Next Steps in 2011


Today I’m announcing a major change in my life: I’m leaving Mozilla Corporation and joining Khan Academy.

I joined the Mozilla Corporation in January of 2007, just over 4+ years ago, as a JavaScript Evangelist. During my time at the company I had an amazing opportunity to promote JavaScript. It’s been an incredible experience working with everyone at Mozilla. The company is easily one of the most developer-friendly organizations I can imagine, with some of the smartest coders in the world. Mozilla is hiring across the board – I strongly encourage you to apply if you’re looking for one of the best jobs you’ve ever had.

I had the opportunity to promote JavaScript as a JavaScript Evangelist (and build tools like FUEL, Dromaeo, and Processing.js) and work as a JavaScript Tool Developer (building tools like TestSwarm, FireUnit, and improving QUnit).

Over the past year and a half Mozilla gave me the ability to work on jQuery full-time. This has resulted in 9 releases of jQuery (including today’s release of jQuery 1.6) and a drastically improved jQuery organization (we’re now under the Software Freedom Conservancy non-profit, hold frequent team meetings, public votes, provide public status updates, and actively encourage participation). Thankfully the jQuery project is running quite smoothly these days, allowing me to scale back my involvement to a more-reasonable amount of time and take on other development work.

Lately I’ve been looking for a chance to get back into active application development again. I’ve been working on a few applications in my spare time (mostly mobile-centric applications, using jQuery Mobile) and an excellent opportunity has arrived.

Starting next Monday I will be working at Khan Academy full-time leading their Open Source efforts and JavaScript development. If you aren’t familiar with Khan Academy I highly recommend watching the excellent talk at Ted given by Sal Khan himself. In short: Khan Academy is attempting to revolutionize how students learn and how teachers are able to help students.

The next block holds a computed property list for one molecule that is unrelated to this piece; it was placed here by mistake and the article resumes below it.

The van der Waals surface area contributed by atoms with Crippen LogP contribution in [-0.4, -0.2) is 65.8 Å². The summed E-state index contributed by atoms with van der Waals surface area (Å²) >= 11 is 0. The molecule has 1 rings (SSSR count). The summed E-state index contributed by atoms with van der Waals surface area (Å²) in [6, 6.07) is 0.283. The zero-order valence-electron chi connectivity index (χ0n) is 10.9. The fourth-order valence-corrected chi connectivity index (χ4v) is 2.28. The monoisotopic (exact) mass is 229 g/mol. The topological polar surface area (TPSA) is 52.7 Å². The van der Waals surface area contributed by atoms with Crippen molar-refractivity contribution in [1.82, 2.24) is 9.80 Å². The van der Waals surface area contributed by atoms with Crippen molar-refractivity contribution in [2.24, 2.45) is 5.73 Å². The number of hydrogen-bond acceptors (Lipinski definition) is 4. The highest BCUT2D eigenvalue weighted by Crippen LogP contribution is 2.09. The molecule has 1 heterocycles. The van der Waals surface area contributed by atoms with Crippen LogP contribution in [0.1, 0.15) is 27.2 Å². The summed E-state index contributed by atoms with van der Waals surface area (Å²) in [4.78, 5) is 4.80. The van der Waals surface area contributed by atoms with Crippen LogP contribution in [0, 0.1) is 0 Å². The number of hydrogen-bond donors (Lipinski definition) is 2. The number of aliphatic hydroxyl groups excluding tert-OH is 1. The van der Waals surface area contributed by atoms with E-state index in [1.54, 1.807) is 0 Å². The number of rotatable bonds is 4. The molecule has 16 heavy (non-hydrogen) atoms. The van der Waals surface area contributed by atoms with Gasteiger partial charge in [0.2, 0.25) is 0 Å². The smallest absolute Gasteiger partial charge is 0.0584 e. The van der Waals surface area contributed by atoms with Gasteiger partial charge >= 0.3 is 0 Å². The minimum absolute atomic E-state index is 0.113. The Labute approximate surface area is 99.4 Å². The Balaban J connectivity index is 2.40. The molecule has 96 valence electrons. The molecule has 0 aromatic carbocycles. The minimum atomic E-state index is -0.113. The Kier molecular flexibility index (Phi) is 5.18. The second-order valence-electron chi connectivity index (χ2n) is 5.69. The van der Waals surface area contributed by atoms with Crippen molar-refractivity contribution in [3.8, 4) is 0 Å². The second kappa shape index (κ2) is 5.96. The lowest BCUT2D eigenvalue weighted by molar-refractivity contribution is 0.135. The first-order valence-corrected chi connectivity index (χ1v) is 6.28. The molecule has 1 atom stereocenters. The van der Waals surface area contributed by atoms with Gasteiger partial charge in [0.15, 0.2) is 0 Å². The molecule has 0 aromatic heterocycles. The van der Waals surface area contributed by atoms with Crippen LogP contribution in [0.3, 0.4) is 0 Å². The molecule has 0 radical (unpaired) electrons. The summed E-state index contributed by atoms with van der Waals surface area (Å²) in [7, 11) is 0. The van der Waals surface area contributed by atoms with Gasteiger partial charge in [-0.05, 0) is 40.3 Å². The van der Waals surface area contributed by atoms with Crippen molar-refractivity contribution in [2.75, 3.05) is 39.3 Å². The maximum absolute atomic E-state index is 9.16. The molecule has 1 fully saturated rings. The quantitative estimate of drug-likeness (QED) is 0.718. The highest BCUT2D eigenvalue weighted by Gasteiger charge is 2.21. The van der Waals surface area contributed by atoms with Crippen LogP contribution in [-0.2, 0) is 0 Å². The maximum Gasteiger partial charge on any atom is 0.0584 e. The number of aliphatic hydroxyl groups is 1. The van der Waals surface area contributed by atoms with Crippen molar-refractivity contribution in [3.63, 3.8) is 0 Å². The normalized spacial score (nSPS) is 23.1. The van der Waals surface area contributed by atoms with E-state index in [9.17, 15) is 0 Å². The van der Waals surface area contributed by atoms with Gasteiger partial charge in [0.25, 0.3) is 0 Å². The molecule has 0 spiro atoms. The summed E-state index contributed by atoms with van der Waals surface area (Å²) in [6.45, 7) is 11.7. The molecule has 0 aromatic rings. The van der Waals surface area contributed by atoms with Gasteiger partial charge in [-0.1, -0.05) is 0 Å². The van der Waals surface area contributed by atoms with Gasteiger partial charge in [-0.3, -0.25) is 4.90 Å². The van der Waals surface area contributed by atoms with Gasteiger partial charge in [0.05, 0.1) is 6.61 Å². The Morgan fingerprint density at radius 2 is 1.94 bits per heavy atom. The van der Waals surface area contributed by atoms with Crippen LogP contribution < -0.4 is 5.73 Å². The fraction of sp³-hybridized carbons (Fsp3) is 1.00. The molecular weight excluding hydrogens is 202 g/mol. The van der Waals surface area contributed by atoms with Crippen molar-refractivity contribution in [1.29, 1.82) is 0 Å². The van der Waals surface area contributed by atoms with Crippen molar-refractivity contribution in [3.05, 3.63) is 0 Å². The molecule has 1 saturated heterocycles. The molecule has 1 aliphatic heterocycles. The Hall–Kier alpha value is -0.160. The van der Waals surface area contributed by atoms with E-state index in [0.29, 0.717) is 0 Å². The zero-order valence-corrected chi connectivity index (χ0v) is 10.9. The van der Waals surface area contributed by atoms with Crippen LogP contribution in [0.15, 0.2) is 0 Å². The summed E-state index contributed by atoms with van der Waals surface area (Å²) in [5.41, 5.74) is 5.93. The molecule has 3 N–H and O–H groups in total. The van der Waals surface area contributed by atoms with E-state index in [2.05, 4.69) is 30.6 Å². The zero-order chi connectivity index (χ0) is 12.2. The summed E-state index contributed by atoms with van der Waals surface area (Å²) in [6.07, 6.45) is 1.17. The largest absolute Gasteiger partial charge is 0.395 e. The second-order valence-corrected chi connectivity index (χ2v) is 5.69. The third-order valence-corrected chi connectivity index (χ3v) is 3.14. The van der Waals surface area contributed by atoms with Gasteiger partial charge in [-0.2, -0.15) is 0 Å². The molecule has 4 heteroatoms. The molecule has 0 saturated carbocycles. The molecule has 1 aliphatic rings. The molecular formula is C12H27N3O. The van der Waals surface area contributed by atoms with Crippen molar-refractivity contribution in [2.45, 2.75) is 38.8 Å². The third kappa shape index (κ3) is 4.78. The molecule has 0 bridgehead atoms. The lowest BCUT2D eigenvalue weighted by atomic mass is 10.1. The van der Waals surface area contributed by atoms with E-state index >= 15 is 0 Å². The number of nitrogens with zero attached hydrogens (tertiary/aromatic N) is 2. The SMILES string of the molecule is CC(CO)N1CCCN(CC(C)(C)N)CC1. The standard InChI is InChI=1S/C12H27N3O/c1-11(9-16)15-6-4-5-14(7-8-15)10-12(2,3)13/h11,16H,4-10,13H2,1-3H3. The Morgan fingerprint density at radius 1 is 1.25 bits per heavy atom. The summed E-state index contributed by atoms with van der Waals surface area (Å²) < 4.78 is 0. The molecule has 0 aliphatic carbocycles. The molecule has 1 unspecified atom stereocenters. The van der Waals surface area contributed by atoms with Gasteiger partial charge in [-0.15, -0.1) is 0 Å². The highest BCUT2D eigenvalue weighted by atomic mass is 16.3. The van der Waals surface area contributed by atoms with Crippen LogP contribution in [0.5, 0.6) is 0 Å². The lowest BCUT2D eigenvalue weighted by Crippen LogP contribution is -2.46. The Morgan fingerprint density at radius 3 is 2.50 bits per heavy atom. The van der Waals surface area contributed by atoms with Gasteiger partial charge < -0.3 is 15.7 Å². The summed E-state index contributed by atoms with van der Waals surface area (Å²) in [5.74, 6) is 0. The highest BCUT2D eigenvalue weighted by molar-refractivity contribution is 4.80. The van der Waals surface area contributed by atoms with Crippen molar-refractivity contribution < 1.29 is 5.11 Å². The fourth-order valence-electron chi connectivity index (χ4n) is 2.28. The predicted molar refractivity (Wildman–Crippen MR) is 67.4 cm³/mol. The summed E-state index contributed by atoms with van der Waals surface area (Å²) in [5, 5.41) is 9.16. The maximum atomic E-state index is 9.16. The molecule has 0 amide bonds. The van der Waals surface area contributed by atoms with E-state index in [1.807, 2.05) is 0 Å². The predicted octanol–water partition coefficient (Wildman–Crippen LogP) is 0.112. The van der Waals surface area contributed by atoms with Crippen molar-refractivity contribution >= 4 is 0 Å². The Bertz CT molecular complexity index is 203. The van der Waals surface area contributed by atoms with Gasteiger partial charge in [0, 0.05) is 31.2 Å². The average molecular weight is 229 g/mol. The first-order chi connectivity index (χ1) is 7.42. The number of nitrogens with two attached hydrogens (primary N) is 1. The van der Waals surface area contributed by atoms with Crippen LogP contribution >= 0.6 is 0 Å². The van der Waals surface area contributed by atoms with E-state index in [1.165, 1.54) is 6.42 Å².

Learning, and teaching others, has been a life-long passion for me. I see Khan Academy as a fantastic realm in which I can help to promote education and work to design better tools for teaching and getting people involved with Open Source. More than anything else I want to increase the size and activity of the community around Khan Academy. This includes everything from getting more casual contributors (such as those writing problems sets) to getting more code and debugging contributions.

When I start I’m going to be working on rewriting the framework for creating problem sets, constructing the initial version of the iPad application, and working to improve Khan Academy’s Open Source efforts.

It’s incredibly important to me that Khan Academy is a non-profit and is working to ensure that all generated material (videos, exercises, and even the application itself) will be released for free and in the open. I’m going to be working to ensure that this continues into the future with help from contributors in the community.

Khan Academy is very excited to have me continue working on jQuery during my day-to-day along with continuing to speak at conferences. Additionally I will be continuing to live in Boston for the foreseeable future.

I should note that I’ve made a personal decision to scale back some other aspects of my professional life. I’m no longer accepting any new speaking engagements. For the rest of this year I will only be speaking at Velocity in June, the jQuery Conference in October, and Fronteers in October.

Additionally a new co-author, Bear Bibeault, has been brought on to help with the completion of my book: Secrets of the JavaScript Ninja. With his help the book should be finalized this year.

I’m terribly excited about this new opportunity and can hardly wait to begin. Thank you to Mozilla for the opportunity these past few years and thank you to Khan Academy for accepting me aboard. Here’s to a wonderful 2011!

Posted: May 3rd, 2011


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